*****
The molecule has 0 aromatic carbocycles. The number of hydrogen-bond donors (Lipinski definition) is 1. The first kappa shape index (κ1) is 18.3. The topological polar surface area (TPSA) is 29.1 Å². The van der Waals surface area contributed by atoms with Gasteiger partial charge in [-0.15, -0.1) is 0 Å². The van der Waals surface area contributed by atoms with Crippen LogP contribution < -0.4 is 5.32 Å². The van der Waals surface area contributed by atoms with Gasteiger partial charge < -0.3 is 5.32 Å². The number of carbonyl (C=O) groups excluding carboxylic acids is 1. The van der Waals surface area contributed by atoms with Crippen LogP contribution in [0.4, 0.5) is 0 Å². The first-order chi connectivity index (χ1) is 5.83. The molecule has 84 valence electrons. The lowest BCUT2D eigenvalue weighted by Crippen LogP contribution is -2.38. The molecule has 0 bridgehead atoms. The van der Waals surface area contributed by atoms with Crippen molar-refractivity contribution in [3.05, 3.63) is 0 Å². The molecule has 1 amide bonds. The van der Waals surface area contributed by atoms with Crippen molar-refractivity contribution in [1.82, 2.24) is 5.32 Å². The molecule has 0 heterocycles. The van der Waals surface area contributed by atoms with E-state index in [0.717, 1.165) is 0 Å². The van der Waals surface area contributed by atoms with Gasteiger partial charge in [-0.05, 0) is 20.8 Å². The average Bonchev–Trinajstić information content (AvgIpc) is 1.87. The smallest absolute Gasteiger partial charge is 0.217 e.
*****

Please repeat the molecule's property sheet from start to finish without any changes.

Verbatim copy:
The molecule has 0 aromatic carbocycles. The number of hydrogen-bond donors (Lipinski definition) is 1. The first kappa shape index (κ1) is 18.3. The topological polar surface area (TPSA) is 29.1 Å². The van der Waals surface area contributed by atoms with Gasteiger partial charge in [-0.15, -0.1) is 0 Å². The van der Waals surface area contributed by atoms with Crippen LogP contribution < -0.4 is 5.32 Å². The van der Waals surface area contributed by atoms with Gasteiger partial charge < -0.3 is 5.32 Å². The number of carbonyl (C=O) groups excluding carboxylic acids is 1. The van der Waals surface area contributed by atoms with Crippen LogP contribution in [0.4, 0.5) is 0 Å². The first-order chi connectivity index (χ1) is 5.83. The molecule has 84 valence electrons. The lowest BCUT2D eigenvalue weighted by Crippen LogP contribution is -2.38. The molecule has 0 bridgehead atoms. The van der Waals surface area contributed by atoms with Crippen molar-refractivity contribution in [3.05, 3.63) is 0 Å². The molecule has 1 amide bonds. The van der Waals surface area contributed by atoms with Crippen molar-refractivity contribution in [1.82, 2.24) is 5.32 Å². The molecule has 0 heterocycles. The van der Waals surface area contributed by atoms with E-state index in [0.717, 1.165) is 0 Å². The van der Waals surface area contributed by atoms with Gasteiger partial charge in [-0.05, 0) is 20.8 Å². The average Bonchev–Trinajstić information content (AvgIpc) is 1.87. The smallest absolute Gasteiger partial charge is 0.217 e.